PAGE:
Consumer advocates testify before Senate Commerce Committee on need for federal consumer data privacy legislation
On October 10, the Senate Committee on Commerce, Science, and Transportation held the second in a series of hearings on the subject of consumer data privacy safeguards. The hearing entitled “Consumer Data Privacy: Examining Lessons From the European Union’s General Data Protection Regulation and the California Consumer Privacy Act” heard from consumer privacy advocates on lessons from the European Union’s General Data Protection Regulation (GDPR) and the California Consumer Privacy Act (CCPA) of 2018, and what types of consumer protections should be considered in future federal legislation. Committee Chairman, Senator John Thune, opened the hearing by emphasizing the importance of promoting privacy without stifling innovation. Senator Thune stated that, while understanding the experience of technology and telecommunications companies in this space is important, any new federal privacy law must also incorporate views from affected industry stakeholders and consumer advocates.
The consumer privacy advocate witnesses agreed there is a need for heightened consumer protections and rights, and that the time is ripe to have a debate on what a consumer data privacy law at the federal level would look like and how it would work with state level laws. However, witnesses cautioned that federal legislation should create a floor and not a ceiling for privacy that will not prevent states from passing their own privacy laws. One of the witnesses who led the effort behind the California ballot initiative that resulted in the CCPA emphasized that federal legislation should contain a robust enforcement mechanism, while a witness from the Center for Democracy & Technology said that (i) lawmakers should give the FTC the ability to fine companies that violate consumers’ privacy and provide the agency with more resources; and (ii) a federal law should cover entities of all sizes and clarify what secondary and third-party uses of data are permissible.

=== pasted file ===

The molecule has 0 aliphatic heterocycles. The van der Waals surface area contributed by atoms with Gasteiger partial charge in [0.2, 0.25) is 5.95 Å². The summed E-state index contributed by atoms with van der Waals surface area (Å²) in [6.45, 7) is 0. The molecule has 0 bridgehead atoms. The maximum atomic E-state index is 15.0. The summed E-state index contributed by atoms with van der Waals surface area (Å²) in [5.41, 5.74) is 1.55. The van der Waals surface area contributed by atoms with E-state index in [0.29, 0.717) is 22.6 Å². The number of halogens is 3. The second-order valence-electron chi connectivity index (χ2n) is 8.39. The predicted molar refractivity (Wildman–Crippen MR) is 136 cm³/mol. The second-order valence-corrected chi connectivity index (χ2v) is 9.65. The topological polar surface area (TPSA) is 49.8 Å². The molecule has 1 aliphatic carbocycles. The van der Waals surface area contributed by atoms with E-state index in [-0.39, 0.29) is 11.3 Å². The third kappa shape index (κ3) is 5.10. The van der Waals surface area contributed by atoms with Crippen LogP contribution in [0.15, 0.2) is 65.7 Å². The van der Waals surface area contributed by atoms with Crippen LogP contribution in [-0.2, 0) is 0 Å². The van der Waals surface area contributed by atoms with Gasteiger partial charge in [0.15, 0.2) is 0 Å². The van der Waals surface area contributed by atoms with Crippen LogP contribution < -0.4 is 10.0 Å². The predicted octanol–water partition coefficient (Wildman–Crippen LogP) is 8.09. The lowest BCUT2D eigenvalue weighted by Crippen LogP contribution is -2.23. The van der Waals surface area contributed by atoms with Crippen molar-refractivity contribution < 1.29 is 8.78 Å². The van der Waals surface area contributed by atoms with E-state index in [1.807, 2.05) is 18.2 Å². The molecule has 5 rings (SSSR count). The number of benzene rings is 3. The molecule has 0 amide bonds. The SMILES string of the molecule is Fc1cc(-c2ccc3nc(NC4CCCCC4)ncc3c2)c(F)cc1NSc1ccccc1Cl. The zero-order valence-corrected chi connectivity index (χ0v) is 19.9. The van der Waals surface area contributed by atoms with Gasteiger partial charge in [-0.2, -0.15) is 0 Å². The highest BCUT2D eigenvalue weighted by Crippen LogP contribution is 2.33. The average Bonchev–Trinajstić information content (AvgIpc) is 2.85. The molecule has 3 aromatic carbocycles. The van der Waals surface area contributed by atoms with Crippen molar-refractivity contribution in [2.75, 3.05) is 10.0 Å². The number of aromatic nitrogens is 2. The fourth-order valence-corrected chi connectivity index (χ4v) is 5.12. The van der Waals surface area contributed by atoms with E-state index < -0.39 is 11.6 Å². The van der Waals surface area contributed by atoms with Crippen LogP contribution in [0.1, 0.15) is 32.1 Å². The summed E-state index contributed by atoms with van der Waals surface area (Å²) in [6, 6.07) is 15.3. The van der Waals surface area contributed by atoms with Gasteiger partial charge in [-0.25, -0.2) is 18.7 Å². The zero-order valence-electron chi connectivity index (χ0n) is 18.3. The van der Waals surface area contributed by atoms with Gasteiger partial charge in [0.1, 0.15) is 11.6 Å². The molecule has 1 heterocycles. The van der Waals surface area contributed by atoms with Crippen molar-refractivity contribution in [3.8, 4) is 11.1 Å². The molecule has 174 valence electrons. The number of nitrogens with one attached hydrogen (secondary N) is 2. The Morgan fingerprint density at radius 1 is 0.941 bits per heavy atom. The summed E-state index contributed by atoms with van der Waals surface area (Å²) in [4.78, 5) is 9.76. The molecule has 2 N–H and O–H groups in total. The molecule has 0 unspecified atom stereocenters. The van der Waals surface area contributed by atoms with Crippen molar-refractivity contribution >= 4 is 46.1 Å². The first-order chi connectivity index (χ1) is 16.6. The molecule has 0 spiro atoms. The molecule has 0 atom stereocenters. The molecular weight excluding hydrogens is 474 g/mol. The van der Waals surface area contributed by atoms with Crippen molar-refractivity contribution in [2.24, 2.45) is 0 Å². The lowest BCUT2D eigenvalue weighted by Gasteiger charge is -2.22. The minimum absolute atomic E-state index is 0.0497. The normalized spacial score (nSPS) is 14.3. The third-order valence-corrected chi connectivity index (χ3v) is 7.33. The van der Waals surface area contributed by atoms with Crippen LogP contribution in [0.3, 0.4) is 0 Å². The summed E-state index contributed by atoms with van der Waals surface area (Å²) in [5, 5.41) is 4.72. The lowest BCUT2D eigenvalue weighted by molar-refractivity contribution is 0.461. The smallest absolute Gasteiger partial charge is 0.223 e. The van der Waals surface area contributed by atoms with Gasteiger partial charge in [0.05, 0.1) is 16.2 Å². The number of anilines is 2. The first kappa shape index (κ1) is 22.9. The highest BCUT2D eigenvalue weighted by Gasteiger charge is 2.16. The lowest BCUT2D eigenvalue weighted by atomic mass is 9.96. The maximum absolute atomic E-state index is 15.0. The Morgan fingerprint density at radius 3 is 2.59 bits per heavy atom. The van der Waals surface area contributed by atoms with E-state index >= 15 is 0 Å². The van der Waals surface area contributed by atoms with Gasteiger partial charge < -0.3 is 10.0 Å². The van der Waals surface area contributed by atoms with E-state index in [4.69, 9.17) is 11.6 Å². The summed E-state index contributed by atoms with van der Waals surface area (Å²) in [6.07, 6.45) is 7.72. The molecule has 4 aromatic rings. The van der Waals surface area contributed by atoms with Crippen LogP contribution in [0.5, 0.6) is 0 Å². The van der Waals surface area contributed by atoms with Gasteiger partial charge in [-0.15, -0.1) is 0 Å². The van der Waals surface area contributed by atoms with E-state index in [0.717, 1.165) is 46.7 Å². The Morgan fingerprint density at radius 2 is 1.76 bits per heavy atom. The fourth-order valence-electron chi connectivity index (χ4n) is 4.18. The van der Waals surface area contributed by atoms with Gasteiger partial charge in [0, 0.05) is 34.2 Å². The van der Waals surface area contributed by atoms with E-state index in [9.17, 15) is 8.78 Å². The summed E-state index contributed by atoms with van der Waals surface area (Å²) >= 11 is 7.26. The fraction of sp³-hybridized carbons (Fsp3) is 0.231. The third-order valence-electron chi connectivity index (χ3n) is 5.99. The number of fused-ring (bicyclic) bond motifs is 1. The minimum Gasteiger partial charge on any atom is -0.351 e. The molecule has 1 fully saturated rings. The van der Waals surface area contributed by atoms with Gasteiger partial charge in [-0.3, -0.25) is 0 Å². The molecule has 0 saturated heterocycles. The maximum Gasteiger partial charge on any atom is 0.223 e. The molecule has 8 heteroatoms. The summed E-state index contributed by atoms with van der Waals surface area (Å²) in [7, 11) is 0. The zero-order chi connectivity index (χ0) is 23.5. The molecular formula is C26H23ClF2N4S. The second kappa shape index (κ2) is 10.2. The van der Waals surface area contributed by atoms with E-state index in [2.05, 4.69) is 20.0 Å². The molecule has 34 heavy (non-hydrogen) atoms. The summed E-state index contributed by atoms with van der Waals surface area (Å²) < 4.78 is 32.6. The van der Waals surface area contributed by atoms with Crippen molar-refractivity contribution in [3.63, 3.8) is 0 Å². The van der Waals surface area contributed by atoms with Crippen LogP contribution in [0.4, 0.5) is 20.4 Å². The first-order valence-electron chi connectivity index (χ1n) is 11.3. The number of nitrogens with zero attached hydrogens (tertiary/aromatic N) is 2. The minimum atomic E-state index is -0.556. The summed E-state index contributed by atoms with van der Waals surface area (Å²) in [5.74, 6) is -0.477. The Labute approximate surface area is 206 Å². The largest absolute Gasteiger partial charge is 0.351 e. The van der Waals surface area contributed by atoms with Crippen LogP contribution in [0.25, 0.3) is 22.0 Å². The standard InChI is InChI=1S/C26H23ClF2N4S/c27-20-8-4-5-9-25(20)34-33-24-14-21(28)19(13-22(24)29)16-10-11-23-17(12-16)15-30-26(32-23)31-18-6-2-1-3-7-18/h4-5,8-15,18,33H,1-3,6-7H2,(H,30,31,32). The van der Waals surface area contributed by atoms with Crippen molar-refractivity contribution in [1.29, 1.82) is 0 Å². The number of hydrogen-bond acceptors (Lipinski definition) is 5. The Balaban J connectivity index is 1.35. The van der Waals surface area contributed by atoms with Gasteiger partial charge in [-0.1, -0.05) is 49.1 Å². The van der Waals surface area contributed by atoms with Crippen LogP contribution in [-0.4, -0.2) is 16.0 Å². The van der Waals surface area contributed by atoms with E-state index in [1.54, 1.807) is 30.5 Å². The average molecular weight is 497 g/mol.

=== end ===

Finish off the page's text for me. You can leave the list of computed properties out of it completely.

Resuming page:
Among other things, the hearing also discussed topics addressing: (i) GDPR open investigations; (ii) support for state Attorney General enforcement rights; (iii) privacy protections for children, including the strengths and weaknesses of the Children’s Online Privacy Protection Act, particularly with respect to children ages 13 and older; and (iv) consumers’ rights to control their personal data.
On September 23, the California governor signed SB 1121, a bill amending the California Consumer Privacy Act of 2018 (the Act) enacted on June 28. (See Buckley Sandler Special Alert here.) The Act, which carries an effective date of January 1, 2020, on most provisions, sets forth various requirements for businesses that collect, transfer, or sell a consumer’s personal information. Among other changes, SB 1121 makes the following amendments to the Act: